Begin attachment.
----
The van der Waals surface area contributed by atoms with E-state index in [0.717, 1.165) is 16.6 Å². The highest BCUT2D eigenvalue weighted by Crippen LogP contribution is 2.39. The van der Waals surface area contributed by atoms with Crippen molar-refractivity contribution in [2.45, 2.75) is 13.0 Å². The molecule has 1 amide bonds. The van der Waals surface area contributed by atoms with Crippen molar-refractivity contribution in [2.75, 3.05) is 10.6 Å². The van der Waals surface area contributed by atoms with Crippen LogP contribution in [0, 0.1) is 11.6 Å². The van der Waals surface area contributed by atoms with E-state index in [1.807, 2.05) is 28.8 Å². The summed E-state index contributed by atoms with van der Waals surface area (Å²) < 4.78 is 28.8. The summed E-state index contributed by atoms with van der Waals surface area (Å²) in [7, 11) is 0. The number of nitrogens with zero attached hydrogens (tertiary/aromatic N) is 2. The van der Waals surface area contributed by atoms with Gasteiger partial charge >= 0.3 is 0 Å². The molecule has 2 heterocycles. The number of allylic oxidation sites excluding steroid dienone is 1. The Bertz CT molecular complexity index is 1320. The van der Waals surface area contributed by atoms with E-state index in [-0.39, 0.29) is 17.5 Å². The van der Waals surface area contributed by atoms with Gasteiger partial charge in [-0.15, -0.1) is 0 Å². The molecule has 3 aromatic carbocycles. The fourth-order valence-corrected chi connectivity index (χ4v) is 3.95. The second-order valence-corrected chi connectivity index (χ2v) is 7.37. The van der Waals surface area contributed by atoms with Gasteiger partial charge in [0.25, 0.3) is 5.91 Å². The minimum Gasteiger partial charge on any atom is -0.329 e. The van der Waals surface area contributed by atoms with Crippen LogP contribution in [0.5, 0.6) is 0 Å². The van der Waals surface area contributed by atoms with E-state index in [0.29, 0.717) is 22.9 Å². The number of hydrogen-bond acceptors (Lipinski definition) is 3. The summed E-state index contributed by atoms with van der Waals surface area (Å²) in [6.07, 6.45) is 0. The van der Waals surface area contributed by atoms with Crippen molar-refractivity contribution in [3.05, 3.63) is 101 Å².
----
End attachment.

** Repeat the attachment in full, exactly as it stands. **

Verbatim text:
The van der Waals surface area contributed by atoms with E-state index in [0.717, 1.165) is 16.6 Å². The highest BCUT2D eigenvalue weighted by Crippen LogP contribution is 2.39. The van der Waals surface area contributed by atoms with Crippen molar-refractivity contribution in [2.45, 2.75) is 13.0 Å². The molecule has 1 amide bonds. The van der Waals surface area contributed by atoms with Crippen molar-refractivity contribution in [2.75, 3.05) is 10.6 Å². The van der Waals surface area contributed by atoms with Crippen LogP contribution in [0, 0.1) is 11.6 Å². The van der Waals surface area contributed by atoms with E-state index in [1.807, 2.05) is 28.8 Å². The summed E-state index contributed by atoms with van der Waals surface area (Å²) < 4.78 is 28.8. The summed E-state index contributed by atoms with van der Waals surface area (Å²) in [7, 11) is 0. The number of nitrogens with zero attached hydrogens (tertiary/aromatic N) is 2. The van der Waals surface area contributed by atoms with Gasteiger partial charge >= 0.3 is 0 Å². The molecule has 2 heterocycles. The number of allylic oxidation sites excluding steroid dienone is 1. The Bertz CT molecular complexity index is 1320. The van der Waals surface area contributed by atoms with E-state index in [-0.39, 0.29) is 17.5 Å². The van der Waals surface area contributed by atoms with Gasteiger partial charge in [-0.15, -0.1) is 0 Å². The molecule has 3 aromatic carbocycles. The fourth-order valence-corrected chi connectivity index (χ4v) is 3.95. The second-order valence-corrected chi connectivity index (χ2v) is 7.37. The van der Waals surface area contributed by atoms with Gasteiger partial charge in [0.25, 0.3) is 5.91 Å². The minimum Gasteiger partial charge on any atom is -0.329 e. The van der Waals surface area contributed by atoms with Crippen LogP contribution in [0.5, 0.6) is 0 Å². The van der Waals surface area contributed by atoms with E-state index in [0.29, 0.717) is 22.9 Å². The number of hydrogen-bond acceptors (Lipinski definition) is 3. The summed E-state index contributed by atoms with van der Waals surface area (Å²) in [6.07, 6.45) is 0. The van der Waals surface area contributed by atoms with Crippen molar-refractivity contribution in [3.05, 3.63) is 101 Å².